Abstract 20310: Excess All-Cause and Cardiovascular Morbidity Associated With Overweight and Obesity: Findings From the Chicago Heart Detection Project in Industry Study
Background: We sought to determine the association of body-mass index (BMI) in younger adulthood with life lived free of morbidity and cumulative burden of all-cause and cardiovascular (CV) morbidity through older adulthood.
Methods: Participants (N=25,930) from the Chicago Heart Association (CHA) study, a longitudinal cohort of employed men and women recruited from 1967-1973, ages 18-59 years at baseline were included. Linked CMS/NDI data from 1984-2010 were used to determine morbidity after age 65 from all participants enrolled in Medicare. Individuals were classified by BMI at baseline and analyses were adjusted for age, sex, race, education, smoking, hypertension, hyperlipidemia, and diabetes. All-cause morbidity was defined using the Gagne score. A CV morbidity score was defined as the sum of coronary heart disease, peripheral vascular disease, stroke, and heart failure diagnoses.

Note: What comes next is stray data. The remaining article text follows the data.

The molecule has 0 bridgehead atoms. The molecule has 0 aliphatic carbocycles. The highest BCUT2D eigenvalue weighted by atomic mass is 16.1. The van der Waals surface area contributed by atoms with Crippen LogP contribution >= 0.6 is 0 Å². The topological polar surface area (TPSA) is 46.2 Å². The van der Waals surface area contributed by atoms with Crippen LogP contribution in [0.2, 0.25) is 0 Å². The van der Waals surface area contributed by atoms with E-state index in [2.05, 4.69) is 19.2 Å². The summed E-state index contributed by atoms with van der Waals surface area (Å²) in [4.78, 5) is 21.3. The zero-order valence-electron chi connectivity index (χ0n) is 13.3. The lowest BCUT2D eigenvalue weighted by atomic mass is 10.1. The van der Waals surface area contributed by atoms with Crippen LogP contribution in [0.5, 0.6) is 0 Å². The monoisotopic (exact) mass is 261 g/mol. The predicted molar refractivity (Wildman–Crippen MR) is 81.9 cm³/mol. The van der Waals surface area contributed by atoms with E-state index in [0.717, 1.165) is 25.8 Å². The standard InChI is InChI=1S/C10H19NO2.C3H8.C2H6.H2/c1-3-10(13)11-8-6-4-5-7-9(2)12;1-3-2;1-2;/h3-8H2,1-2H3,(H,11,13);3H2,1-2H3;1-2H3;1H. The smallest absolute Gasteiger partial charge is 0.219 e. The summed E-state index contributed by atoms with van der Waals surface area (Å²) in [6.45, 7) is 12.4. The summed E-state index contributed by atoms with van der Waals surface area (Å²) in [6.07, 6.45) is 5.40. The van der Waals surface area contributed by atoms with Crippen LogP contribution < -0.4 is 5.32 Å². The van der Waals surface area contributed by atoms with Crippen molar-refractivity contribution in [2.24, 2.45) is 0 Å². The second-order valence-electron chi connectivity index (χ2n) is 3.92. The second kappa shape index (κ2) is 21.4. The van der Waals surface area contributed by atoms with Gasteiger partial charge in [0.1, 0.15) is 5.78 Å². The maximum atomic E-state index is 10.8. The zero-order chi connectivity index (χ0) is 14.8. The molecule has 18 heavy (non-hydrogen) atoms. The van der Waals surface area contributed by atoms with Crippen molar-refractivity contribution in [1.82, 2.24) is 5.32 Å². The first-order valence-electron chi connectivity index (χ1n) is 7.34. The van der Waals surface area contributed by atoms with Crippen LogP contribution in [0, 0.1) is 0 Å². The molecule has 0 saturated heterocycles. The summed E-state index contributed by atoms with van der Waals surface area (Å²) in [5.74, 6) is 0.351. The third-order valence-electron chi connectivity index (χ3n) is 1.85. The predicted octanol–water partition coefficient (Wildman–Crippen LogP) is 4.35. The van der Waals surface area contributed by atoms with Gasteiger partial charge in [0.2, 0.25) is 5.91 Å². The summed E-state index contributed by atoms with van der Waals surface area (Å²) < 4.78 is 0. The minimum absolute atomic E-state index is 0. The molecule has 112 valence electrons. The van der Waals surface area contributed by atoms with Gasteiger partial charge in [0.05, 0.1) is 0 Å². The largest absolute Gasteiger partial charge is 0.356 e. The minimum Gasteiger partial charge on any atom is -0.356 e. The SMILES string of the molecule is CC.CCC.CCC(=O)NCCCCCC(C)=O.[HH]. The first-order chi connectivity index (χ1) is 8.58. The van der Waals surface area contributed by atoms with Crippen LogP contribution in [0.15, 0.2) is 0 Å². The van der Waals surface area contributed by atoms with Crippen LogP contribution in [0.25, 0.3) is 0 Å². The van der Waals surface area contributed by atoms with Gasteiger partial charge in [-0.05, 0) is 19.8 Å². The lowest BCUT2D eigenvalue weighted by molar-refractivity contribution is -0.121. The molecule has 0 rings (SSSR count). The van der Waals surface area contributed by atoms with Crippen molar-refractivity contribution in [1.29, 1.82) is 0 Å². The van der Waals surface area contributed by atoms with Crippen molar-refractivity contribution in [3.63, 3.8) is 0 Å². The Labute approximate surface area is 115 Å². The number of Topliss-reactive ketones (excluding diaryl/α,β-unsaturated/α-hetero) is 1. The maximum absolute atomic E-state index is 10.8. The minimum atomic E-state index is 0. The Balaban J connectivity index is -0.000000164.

Results: Participants were 41% female and 8% African American; mean age was 43±11 years. Two percent were underweight, 43% had normal BMI, 42% were overweight, 13% were obese, and 0.5% were morbidly obese. Overweight, obese, and morbidly obese persons had earlier onset of all-cause morbidity (Figure) by 1.1, 2.8, and 5.5 years, respectively, and reduced overall survival by 0.7, 2.2, and 5.9 years, respectively, resulting in a greater proportion of life lived with morbidity. Compared to those with normal BMI, all participants with excess weight (overweight, obese, and morbidly obese) had greater levels of adjusted all-cause and CV morbidity from age 65-90 years, and a higher cumulative morbidity burden.
Conclusions: Younger adults with excess weight, even overweight, in young adulthood live a shorter life with a greater burden of all-cause and CV morbidity after age 65. These findings highlight the adverse effects of overweight, obesity, and morbid obesity beginning in young adulthood and stress the importance of maintaining ideal body weight for greater and healthier longevity.
Author Disclosures: S.S. Khan: None. D.M. Lloyd-Jones: None. L. Zhao: None. L. Liu: None. M. Daviglus: None. K. Liu: None. J.F. Fries: None. T. Shih: None. D. Garside: None. T. Vu: None. J. Stamler: None. N.B. Allen: None.
- © 2016 by American Heart Association, Inc.